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A weekend at the track

ELLSWORTH AIR FORCE BASE, S.D. -- While Ellsworth was bogged down in sub-zero temperatures, a contingent of Ellsworth maintainers and operators spent the weekend in Daytona, Fla., to support two Air Force approved flyovers during the Daytona 500 weekend Friday through Sunday.

Among the thousands of spectators, vendors and race crews were members of the Air Force Motorsports team, which is an associate sponsor of the No. 21 car.

“Our vision and goal in the Air Force Motorsports team is to get the Air Force in front of as many people as possible,” said Senior Master Sgt. Mike Rowland, Air Force Recruiting Service Marketing Branch Motorsports Division superintendent. “We not only do that with the Air Force sponsored race car, but with Air Force flyovers.”

Prior to the scheduled flyovers Saturday and Sunday, some members of the racing circuit took advantage of the opportunity to see the B-1 up close and spoke to Ellsworth Airmen.

“Whenever I’m in the presence of (military members), I’m always in awe of the commitment and character of the American service people,” said Mr. Jack Roush, chairman of Roush Industries, Inc.

He added that the B-1 itself “just took my breath away.”

“The performance, capabilities and the technology are all inspiring,” said Mr. Roush. “Looking at the whole package today and understanding what we had back then (in the 1980s) and what we’re able to do now with the upgrades -- our military dollars are being well spent.”

NASCAR fans and crews were impressed to say the least during Saturday’s B-1 flyby at the Hershey’s Kissables 300 race.

“The civilians look at (the B-1) and hear about it, and then when they see it (in the air), it increases their patriotism,” said retired Maj. Gen. Thomas Sadler, Speedway Children’s Charities executive director. “It makes them understand (the Air Force) mission.”

Unfortunately, due to poor weather conditions, crews were unable to perform the B-1 flyby Sunday at the Daytona 500.

“Although airborne and prepared to repeat Saturday’s successful performance for (Sunday’s) Daytona 500, we found ourselves quite disappointed that the local weather remained below our required minimums, and we were unable to perform a highly anticipated two-ship flyby,” said Capt. Brian Witkowsky, 34th Bomb Squadron flight commander and Daytona 500 flight lead.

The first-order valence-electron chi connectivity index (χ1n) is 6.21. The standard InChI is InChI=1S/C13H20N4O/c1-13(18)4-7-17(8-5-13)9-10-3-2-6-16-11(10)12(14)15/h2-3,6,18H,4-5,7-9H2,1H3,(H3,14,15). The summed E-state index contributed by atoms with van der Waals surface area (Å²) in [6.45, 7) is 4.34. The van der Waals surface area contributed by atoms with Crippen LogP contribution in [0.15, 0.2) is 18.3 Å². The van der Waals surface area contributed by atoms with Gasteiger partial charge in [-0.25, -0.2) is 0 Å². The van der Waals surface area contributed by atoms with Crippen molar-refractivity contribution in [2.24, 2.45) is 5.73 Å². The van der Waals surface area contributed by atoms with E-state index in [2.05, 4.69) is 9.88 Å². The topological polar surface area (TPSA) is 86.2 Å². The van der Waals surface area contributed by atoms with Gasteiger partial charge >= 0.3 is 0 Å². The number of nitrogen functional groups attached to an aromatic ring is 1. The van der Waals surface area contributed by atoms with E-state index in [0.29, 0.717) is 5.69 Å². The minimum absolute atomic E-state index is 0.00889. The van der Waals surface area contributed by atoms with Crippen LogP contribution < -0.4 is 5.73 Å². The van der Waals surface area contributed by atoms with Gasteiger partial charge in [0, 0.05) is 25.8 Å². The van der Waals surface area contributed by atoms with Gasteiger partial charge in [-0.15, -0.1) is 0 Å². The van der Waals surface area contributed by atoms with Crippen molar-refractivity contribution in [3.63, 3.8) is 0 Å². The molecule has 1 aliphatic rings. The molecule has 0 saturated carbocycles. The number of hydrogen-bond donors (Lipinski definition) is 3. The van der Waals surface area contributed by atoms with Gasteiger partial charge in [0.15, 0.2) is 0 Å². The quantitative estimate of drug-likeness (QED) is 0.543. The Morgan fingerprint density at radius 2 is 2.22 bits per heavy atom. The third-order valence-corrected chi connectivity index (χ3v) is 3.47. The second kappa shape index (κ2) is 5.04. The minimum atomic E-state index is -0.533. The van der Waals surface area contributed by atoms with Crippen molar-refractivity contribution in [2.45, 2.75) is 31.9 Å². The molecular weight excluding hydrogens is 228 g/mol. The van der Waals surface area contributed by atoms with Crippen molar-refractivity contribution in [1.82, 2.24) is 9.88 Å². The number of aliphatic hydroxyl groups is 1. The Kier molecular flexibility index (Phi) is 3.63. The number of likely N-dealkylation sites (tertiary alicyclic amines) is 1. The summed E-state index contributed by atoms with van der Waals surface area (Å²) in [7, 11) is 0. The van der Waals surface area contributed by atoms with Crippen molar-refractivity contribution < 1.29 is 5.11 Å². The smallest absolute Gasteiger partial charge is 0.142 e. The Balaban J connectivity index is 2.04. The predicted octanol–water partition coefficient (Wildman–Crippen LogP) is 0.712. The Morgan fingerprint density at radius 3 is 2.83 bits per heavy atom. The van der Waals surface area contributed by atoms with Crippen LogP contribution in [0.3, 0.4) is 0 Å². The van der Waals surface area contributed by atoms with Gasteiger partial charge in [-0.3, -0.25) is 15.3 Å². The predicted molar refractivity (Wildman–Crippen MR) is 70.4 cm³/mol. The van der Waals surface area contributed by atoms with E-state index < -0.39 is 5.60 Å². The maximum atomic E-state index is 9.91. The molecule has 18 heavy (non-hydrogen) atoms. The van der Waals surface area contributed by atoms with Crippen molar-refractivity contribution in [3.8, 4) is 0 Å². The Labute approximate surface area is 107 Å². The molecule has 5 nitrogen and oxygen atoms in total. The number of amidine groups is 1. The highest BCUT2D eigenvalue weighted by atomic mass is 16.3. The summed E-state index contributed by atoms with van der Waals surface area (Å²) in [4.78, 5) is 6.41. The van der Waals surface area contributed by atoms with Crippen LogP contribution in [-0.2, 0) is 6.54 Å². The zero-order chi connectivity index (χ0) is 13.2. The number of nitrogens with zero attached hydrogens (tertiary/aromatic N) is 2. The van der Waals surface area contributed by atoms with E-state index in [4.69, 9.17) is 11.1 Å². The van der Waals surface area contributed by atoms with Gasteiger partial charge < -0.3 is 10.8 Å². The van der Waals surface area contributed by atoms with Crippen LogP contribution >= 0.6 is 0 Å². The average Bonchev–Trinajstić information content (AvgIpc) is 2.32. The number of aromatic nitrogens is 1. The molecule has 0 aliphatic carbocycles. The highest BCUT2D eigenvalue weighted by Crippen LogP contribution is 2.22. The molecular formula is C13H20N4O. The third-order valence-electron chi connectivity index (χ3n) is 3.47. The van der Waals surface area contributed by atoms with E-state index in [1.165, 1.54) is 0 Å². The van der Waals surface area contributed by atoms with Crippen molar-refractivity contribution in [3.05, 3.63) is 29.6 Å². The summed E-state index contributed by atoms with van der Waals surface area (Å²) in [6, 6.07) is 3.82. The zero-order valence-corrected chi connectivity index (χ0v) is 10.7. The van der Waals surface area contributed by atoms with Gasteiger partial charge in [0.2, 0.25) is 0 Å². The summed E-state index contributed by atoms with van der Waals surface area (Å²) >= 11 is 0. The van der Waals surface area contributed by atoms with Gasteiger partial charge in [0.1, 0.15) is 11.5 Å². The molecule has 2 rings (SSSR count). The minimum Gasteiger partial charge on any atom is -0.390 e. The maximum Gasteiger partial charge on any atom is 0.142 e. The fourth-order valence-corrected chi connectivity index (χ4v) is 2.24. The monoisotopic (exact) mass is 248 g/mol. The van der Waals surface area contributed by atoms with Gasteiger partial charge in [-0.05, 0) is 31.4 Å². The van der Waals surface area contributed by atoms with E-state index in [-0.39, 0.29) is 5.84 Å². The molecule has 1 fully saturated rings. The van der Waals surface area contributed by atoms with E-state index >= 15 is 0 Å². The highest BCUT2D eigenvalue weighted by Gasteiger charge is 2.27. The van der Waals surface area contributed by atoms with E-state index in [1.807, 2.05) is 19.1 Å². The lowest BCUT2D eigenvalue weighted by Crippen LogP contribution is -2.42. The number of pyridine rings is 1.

The weather may have stopped Sunday’s B-1 flyby from taking place, but Ellsworth maintainers still spent long hours preparing, launching and recovering jets.

“(This TDY) was definitely one for the record books,” said Senior Airmen Steve Gates, 37th Aircraft Maintenance Unit dedicated crew chief. The maintenance team replaced two B-1 tires along with a number of other flight critical components.

“The people at the race track depended on the flybys and were excited to see them,” said Airman Gates. Those events “depended on what we did.”

The group also planned to maintain only two aircraft, but a third was needed to support the weekend’s events.

“The maintenance team overcame quite a few obstacles,” said Master Sgt. Mark Allgauer, 28th Aircraft Maintenance Squadron production superintendent. “We weren’t manned for three aircraft, but the team multi-tasked and used all available resources.” In the end, “the jets were ready to meet each and every sortie planned.”

Sergeant Allgauer added that even with the pressure of a national TV audience and the hype built up throughout the track, the team “met all the challenges and the jets were up and running and prepared to go. Everything was done by the books from (foreign object damage) walks to technical data.”

In all, the successes of the weekend were a team effort.

“The weekend was truly highlighted by the teamwork and mission-focused dedication of Sergeant Allgauer’s maintenance team and the flight crews, and it would have been impossible to accomplish what we did without the professionalism and hard work of all involved,” added Captain Witkowsky. “The Daytona 500 weekend is an event which everyone dreams of participating in -- great crowds, high energy and great exposure for the B-1 and Ellsworth.”

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